Does Building Jargon sound like another language?
Well here is a Glossary with 31 Building terms you need to know when undertaking a Building Project…
4×2/6×2 – 2 standard sizes of timber, in imperial measurements – 90x45mm and 140x45mm
Architrave – The Finishing timber trim that surrounds windows and doors to cover the intersection between the door/window frame and the interior Gib Board
Bearer – A structural piece of timber which spans from one pile to another, supporting a Joist
Chippie – Carpenter
Code of Compliance– You as the owner, should notify the Council when work is completed and apply for a code compliance certificate (CCC). The Council will then make the final inspection and issue you with a CCC if satisfied on reasonable grounds that the completed work complies with your building consent.
Contingency– A reasonable financial buffer in a project budget to cover the unexpected.
Cornice – The Finishing timber trim that covers the Wall to Ceiling intersection on the interior of the house
Fascia – A finishing piece of timber at the outer edges of the roof, where the Guttering/Spouting is fixed to
Flashing – A shaped metal or PVC sheet that deflects water away
Floating Floor – An overlay flooring that is not nailed/glued or screwed but is usually interlocking
Flush – Flat or to align in the same plane (eg a flush door – without grooves or panels)
Framing – A collection of timber members creating a Wall/Roof/Floor Structure
Gib Board – A Plaster substrate packed between 2 paper sheets which is used to line the interior of walls and ceilings. Its is screwed and glued to the walls, and then is Gib Stopped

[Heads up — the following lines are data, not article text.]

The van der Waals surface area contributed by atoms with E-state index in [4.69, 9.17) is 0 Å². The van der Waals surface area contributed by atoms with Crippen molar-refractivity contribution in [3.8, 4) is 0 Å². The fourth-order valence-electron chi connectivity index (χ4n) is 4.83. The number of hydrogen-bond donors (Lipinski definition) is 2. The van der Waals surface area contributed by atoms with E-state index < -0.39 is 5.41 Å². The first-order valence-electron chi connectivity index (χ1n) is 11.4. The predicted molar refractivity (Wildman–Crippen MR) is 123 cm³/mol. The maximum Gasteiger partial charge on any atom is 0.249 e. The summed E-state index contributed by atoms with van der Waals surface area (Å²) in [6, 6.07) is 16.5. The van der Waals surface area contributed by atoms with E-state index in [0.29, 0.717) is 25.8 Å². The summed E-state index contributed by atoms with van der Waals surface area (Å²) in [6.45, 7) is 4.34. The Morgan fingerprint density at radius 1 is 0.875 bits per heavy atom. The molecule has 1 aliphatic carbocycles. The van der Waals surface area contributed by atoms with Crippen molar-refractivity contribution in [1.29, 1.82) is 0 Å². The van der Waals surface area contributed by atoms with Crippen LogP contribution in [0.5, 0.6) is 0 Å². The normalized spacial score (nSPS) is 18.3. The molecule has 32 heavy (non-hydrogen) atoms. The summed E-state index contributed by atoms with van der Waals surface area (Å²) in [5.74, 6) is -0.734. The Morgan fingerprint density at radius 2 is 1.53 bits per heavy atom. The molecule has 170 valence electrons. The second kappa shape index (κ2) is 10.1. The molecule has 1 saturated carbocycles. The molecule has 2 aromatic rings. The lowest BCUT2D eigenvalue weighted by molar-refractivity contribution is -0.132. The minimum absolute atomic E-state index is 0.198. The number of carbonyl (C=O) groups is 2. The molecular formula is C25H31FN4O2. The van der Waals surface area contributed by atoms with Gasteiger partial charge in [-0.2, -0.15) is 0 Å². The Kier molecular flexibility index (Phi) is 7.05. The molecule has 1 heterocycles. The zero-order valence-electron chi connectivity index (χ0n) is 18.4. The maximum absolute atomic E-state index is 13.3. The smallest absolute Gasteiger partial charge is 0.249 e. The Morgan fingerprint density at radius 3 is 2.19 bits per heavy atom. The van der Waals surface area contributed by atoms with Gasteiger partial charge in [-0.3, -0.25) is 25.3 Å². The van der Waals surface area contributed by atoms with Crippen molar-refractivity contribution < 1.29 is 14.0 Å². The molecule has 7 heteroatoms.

Go Off – When Concrete, Plaster etc. starts to set
Ground Clearance – The heights between the ground and the floor level
Joists – A piece of timber providing support for the flooring, spanning from 2 loadbearing elements eg, Wall/Bearer/Beam
Lintel – A beam (either in timber or steel) that sits over a door/window/opening that takes the structural loads from above and distributes them away from the door/window/opening
Load Bearing – Referring to a Wall that is designed to take loads from above
Nog – Also known as a dwang in the South Island, these are the central horizontal timber members in the wall framing
On the Piss – Not perpendicular and out of plumb
Pile – A 125x125mm post (generally) concreted into the ground, supporting a Bearer
Practical Completion– This is the point where all the building work is completed, in accordance with the contract, and the house is reasonably fit for occupation
Rafter – A piece of timber providing support for roof cladding
Roof Shout – A right of passage for all building projects, where the clients shout the chippies and subbies beers and food when the roof has been installed.
Screed – Typically a thin cement based layer on a floor to level and flatten the surface
Skirting – The Finishing timber trim that covers the Wall to floor intersection on the interior of the house
Smoko – A break from work for a tea break
Soffit – The horizontal finishing board (typically a fibre cement sheet) that spans from the Fascia to the Exterior Wall
Sparkie – An Electrician
Stopping – A task undertaken by a Gib Stopper Subbie, to apply plaster over the joins and screw holes in the Gib Board, to a smooth finish in order to paint
Studs – The Vertical Timber members in the wall framing, often 2.4 or 2.7m high (which defines your ceiling height)
Subbie – A Sub-Contractor
Top/Bottom Plate – The continuous horizontal timber members at the top or the bottom of the studs in the wall framing
Trusses – A series of timber joined together (often in triangles) to create a larger structural member that can span wider spans than rafters
Variation- Any change (additions or omissions) to the scope of the project, the timescale in which the works are completed and the order or way in which the works are to be completed.